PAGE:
Huntington Beach has a new city council member after almost two months of deliberation and public comments, which led to the appointment of the city’s first Black woman on the council.
Rhonda Bolton was appointed and sworn in at Monday’s special city council meeting to replace Tito Ortiz — who abruptly resigned last month leaving an empty seat on the dais — despite pushback from residents who wanted a special election.
The Council voted 4-2 in support of Bolton. Council members Erik Peterson and Mike Posey dissented.
“I have reviewed all the applications and one candidate does stand out for me with her professionalism and diverse background, numerous business positions,” Councilwoman Barbara Delgleize said. “I believe she would be a compliment to our city council by bringing expertise in leadership and business knowledge. For these reasons I have made a decision that I will be casting my vote tonight for Rhonda Bolton.”
Delgleize’s comments prompted some members of the audience to vocally protest, with some booing and others verbally calling her a “sell out” and the council was the “deep state.”
Posey tried to make a substitute motion for a special election with support from the audience and Peterson, but it failed to receive a majority vote.
Last week, the council was expected to appoint Ortiz’s replacement but could not reach an agreement with half the dais at the end of the night calling for the residents to pick their new city councilmember.
[ Read: Huntington Beach City Council Deadlocks on Tito Ortiz’s Replacement as Special Election Looms ]
Delgleize had supported a special election at the previous meeting before announcing her support for Bolton.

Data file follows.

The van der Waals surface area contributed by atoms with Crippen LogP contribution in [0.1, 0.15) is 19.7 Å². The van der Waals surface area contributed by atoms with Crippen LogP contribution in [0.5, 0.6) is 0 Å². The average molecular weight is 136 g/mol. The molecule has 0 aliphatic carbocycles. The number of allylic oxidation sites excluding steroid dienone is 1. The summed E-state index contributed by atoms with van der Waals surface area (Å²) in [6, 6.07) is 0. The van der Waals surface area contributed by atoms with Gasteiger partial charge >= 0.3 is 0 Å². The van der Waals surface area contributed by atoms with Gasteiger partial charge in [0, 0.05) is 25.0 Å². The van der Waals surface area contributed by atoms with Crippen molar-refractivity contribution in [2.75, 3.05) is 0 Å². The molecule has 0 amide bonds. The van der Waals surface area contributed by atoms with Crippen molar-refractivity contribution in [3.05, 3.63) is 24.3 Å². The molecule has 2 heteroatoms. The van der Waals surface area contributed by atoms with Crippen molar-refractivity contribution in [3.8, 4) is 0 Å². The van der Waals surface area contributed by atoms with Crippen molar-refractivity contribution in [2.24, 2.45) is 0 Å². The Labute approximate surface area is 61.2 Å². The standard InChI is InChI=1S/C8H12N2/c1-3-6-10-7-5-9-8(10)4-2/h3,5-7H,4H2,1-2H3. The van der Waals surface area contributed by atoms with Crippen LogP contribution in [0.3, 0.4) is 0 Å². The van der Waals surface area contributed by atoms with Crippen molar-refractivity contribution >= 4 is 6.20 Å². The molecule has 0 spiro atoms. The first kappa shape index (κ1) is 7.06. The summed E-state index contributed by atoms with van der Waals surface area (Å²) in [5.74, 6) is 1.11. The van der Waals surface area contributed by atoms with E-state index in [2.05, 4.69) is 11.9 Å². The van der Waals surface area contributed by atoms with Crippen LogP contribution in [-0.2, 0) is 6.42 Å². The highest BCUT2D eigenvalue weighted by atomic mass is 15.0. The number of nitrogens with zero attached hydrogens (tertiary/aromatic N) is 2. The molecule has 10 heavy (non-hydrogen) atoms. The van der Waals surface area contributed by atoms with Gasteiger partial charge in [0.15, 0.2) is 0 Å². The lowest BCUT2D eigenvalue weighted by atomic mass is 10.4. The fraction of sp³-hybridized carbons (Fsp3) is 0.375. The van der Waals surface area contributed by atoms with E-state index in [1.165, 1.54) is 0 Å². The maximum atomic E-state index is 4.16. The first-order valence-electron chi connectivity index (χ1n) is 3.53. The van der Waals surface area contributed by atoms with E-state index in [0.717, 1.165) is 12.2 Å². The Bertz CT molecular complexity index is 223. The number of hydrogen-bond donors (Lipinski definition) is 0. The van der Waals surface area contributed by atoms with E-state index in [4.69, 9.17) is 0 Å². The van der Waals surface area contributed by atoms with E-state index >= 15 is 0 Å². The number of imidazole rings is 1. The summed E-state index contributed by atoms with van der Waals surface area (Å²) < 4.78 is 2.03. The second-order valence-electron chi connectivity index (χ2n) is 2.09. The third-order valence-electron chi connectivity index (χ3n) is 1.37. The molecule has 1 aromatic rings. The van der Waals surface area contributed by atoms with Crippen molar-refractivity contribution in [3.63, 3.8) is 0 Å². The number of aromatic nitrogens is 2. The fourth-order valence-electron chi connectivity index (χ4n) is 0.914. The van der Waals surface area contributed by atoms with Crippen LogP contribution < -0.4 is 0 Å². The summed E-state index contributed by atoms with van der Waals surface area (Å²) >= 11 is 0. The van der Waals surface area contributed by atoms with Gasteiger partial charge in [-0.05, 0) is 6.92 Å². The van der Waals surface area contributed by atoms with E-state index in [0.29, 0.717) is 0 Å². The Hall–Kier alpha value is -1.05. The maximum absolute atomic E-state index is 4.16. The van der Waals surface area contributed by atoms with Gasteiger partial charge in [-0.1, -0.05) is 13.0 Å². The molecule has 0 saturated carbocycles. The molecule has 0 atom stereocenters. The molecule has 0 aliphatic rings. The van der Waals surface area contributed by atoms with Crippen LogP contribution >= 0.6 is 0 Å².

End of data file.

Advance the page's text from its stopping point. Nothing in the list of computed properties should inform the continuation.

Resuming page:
Bolton, an attorney, was appointed to the city’s Human Relations Task Force in 2020. She is also the founder of IncludeMe, LLC, a nationwide diversity, equity and inclusion consultancy firm, according to her Linkedin profile.
“For me, this is about doing my part to see that every person has what they need to reach their full potential and that includes feeling safe, having a decent place to live, economic opportunity, and being able to hold their head up high,” she said at Monday’s meeting.
Bolton received support from Carr as well as Councilmembers Natalie Moser and Dan Kalmick at the last meeting.
“She represents the type of person we should all want to serve the city and her unique perspective as a woman of color will broaden the view of the council,” said a person who called into Monday’s meeting to voice support for Bolton.
Bolton’s appointment stopped a November special election that could have cost the city between $885,000 to $1 million.
The decision to select Bolton as Ortiz’s successor ends almost two months of debate in Huntington Beach on how the council should go about filling the spot on the dais — a debate that has played out over the years in cities throughout Orange County — most recently in Costa Mesa, Orange and Cypress.
[Read: Huntington Beach to Appoint New Council Member, Reviving a Debate Other OC Cities Tackled]
Many residents at the last meeting were vocally interrupting council members as well as public commenters.
“I wanted to let everyone know that we will not have a repeat of that situation that we endured at our prior meeting. To that end, I am asking everyone to remain professional and civil and during city council deliberations audience interruptions will not be tolerated,” Mayor Kim Carr said at the start of the meeting.